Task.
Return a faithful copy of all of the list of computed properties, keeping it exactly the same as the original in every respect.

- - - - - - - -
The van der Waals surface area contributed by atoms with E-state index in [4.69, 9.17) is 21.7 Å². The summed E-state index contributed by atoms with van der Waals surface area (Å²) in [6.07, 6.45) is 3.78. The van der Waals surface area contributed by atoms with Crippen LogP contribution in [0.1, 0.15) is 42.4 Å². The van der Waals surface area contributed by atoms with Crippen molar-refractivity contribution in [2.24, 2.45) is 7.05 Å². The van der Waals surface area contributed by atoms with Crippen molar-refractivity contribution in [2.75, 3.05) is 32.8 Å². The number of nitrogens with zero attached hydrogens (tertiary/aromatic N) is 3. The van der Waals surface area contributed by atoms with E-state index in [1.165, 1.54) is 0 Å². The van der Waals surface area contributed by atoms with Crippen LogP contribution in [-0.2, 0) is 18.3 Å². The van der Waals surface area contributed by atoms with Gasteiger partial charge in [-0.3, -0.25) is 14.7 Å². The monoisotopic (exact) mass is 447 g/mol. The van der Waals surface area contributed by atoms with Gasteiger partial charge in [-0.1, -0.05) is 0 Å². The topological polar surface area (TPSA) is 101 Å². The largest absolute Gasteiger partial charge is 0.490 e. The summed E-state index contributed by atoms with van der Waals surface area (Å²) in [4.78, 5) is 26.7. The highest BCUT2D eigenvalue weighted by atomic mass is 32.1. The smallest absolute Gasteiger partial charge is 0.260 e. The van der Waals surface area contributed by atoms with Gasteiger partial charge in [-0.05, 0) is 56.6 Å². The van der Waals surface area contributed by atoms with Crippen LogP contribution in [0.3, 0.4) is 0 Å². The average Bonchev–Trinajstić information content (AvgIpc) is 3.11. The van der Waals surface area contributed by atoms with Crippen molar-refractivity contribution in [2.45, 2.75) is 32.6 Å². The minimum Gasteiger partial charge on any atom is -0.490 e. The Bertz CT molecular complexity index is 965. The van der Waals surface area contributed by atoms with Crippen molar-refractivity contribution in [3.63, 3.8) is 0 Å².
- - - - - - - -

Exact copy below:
The van der Waals surface area contributed by atoms with E-state index in [4.69, 9.17) is 21.7 Å². The summed E-state index contributed by atoms with van der Waals surface area (Å²) in [6.07, 6.45) is 3.78. The van der Waals surface area contributed by atoms with Crippen LogP contribution in [0.1, 0.15) is 42.4 Å². The van der Waals surface area contributed by atoms with Crippen molar-refractivity contribution in [2.24, 2.45) is 7.05 Å². The van der Waals surface area contributed by atoms with Crippen molar-refractivity contribution in [2.75, 3.05) is 32.8 Å². The number of nitrogens with zero attached hydrogens (tertiary/aromatic N) is 3. The van der Waals surface area contributed by atoms with E-state index in [1.165, 1.54) is 0 Å². The van der Waals surface area contributed by atoms with Crippen LogP contribution in [-0.2, 0) is 18.3 Å². The van der Waals surface area contributed by atoms with Gasteiger partial charge in [-0.3, -0.25) is 14.7 Å². The monoisotopic (exact) mass is 447 g/mol. The van der Waals surface area contributed by atoms with Gasteiger partial charge in [-0.1, -0.05) is 0 Å². The topological polar surface area (TPSA) is 101 Å². The largest absolute Gasteiger partial charge is 0.490 e. The summed E-state index contributed by atoms with van der Waals surface area (Å²) in [4.78, 5) is 26.7. The highest BCUT2D eigenvalue weighted by atomic mass is 32.1. The smallest absolute Gasteiger partial charge is 0.260 e. The van der Waals surface area contributed by atoms with Gasteiger partial charge in [-0.05, 0) is 56.6 Å². The van der Waals surface area contributed by atoms with Crippen LogP contribution in [0.3, 0.4) is 0 Å². The average Bonchev–Trinajstić information content (AvgIpc) is 3.11. The van der Waals surface area contributed by atoms with Crippen molar-refractivity contribution in [2.45, 2.75) is 32.6 Å². The minimum Gasteiger partial charge on any atom is -0.490 e. The Bertz CT molecular complexity index is 965. The van der Waals surface area contributed by atoms with Crippen molar-refractivity contribution in [3.63, 3.8) is 0 Å².